Although blues music predates rocks, rap, hip-hop and other genres, it often takes a backseat when it comes to awards shows, record label deals and audience recognition. Take the recent Grammy telecast as many of the blues artists received their awards prior to the glitzy prime time gala with its many millennial performers.
That’s why with the passing of so many blues pioneers, it becomes increasingly important to keep the music alive for future generations. Blues history and hallowed traditions need to be preserved and protected via scholarship, research and artist recordings.
With over 50 LPS and CDS to his credit, Dr. David H. Evans, Professor of Ethnomusicology at the University of Memphis has worked with a veritable who’s who of the blues. The artists that he has recorded and/or toured with include Jack Owens, Jessie Mae Hemphill, Roosevelt Holts and others. One of his first musical collaborations was with Al Wilson, who later gained fame with the band, Canned Heat.
Evans continues to tour as both a solo artist, mostly in Europe, and as part of the “Last Chance Jug Band.” He founded this band in 1989 as homage to the jug bands that were prevalent in Memphis in the twenties and thirties. He said that, “We’ve had shifting personnel and four deaths of band members, but we still get out to play about 2 or 3 times locally.”
As might be expected from someone who holds degrees from Harvard and the University of California and has received a Fulbright award, Dr. Evans has also made his mark as a writer. He has penned many seminal books on the blues including “Big Road Blues: Tradition and Creativity in the Folk Blues” and is the author of NPR’s “Curious Listeners’ Guide to the Blues.”
Evans also received a Grammy in 2003 for “Best Album Notes” for the CD “Screamin’ and Hollerin’ the Blues: The World of Charley Patton.”
Beginning in the mid-60s, Evans made many field trips to the south to record and research musicians like Jack Owens, of Bentonia, Mississippi. He said that, “I first recorded Jack Owens in 1966 and continued to record him off and on until his death about thirty years later.” Evans also accompanied Owens on two European tours and nominated him for a National Heritage Award, which he won.
One Chicago-based musician, Mississippi Gabe Carter, caught wind of Evans’ work with Owens and contacted the professor via e-mail after Owens had passed. Evans said that, “I encouraged him, but frankly I was skeptical that he would get very far in the music field by basing his music on someone as obscure as Jack. Thankfully I was wrong.”
Evans added that, “I only actually met Gabe about three or four years ago. We were both booked for a show on a boat in the River Seine in Paris. I was very impressed with his charismatic affect on the audience, especially young people. “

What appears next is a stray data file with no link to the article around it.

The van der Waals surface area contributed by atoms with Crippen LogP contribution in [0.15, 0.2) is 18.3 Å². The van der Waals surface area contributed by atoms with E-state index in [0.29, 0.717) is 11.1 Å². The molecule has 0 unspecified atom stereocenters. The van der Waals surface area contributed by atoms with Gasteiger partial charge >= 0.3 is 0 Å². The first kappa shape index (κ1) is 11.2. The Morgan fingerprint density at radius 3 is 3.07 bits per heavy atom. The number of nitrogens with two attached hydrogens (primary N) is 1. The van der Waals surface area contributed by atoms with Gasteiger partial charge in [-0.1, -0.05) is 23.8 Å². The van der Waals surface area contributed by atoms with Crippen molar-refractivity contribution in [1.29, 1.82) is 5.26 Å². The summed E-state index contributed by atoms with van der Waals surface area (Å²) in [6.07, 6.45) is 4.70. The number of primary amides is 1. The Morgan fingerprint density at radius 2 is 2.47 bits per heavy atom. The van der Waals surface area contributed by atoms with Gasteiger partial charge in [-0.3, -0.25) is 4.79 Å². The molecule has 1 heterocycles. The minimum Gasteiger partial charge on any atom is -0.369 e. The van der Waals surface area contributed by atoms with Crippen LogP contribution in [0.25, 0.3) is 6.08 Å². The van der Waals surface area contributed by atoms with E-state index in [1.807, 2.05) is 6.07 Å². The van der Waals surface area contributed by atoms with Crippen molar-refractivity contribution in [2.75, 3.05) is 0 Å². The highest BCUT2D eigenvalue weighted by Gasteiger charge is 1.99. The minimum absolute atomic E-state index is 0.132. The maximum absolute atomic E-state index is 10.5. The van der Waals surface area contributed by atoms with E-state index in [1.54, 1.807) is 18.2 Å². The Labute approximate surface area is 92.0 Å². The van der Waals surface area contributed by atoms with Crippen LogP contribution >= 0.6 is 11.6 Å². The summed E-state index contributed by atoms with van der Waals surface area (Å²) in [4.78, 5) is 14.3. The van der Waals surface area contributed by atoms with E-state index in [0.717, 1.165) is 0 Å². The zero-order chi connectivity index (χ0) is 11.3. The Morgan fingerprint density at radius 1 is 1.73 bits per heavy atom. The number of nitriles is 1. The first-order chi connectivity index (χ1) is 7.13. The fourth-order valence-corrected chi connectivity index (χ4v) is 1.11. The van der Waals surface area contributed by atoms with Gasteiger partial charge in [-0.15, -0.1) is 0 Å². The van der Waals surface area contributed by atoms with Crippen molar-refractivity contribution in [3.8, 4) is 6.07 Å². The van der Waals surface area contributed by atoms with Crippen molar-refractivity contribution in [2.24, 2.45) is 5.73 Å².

Although Evans is no longer doing fieldwork in the southern states, he has found a dynamic music scene in far-flung places like Malawi and Ethiopia. He said that, “I’ve probably got enough Ethiopian material for about 10 CDS.” There will be a single CD release of Ethiopian local and traditional music via the University of Memphis’ High Water record label.
Evans noted that, “I have encountered many very good blues artists in my travels as they’re found all over the world as part of the blues revival movement. “ He added that, “Gabe would be an example of one of the younger “revival” artists, though he’s gone in a gospel direction now – a revival in another sense! Some blues singer-guitarists did that in the old days, like Roebuck Staples, Reverend Gary Davis, Reverend Robert Wilkins” and others.
Evans observed that, “Gabe has a very original style and sound, even more so now that he’s performing largely or exclusively gospel music. His songs are almost all his own creations. The influences are obvious, especially Jack Owens, Robert Pete Williams, Junior Kimbrough, and Cecil Barfield, all of whom were very idiosyncratic as well as great artists. With the exception of Kimbrough, who has many imitators and followers these days, the others are some pretty obscure sources, and I don’t know of any other performers who have been influenced by them and can perform convincingly in their styles. I’ve heard one of two of their pieces done well by recent performers, but none who have actually absorbed their whole approach to music. Gabe has been able to do this. The amazing thing is that he never met or saw any of them. I knew, recorded and interviewed three of the above-mentioned sources of Gabe’s style, so that made me even more enthusiastic to record him.”
The recording session recently came to fruition as Carter made the trip down to Memphis. Evans served as co-producer and advisor alongside producer/engineer/colleague Ben Yonas. The recording will be made available later this year.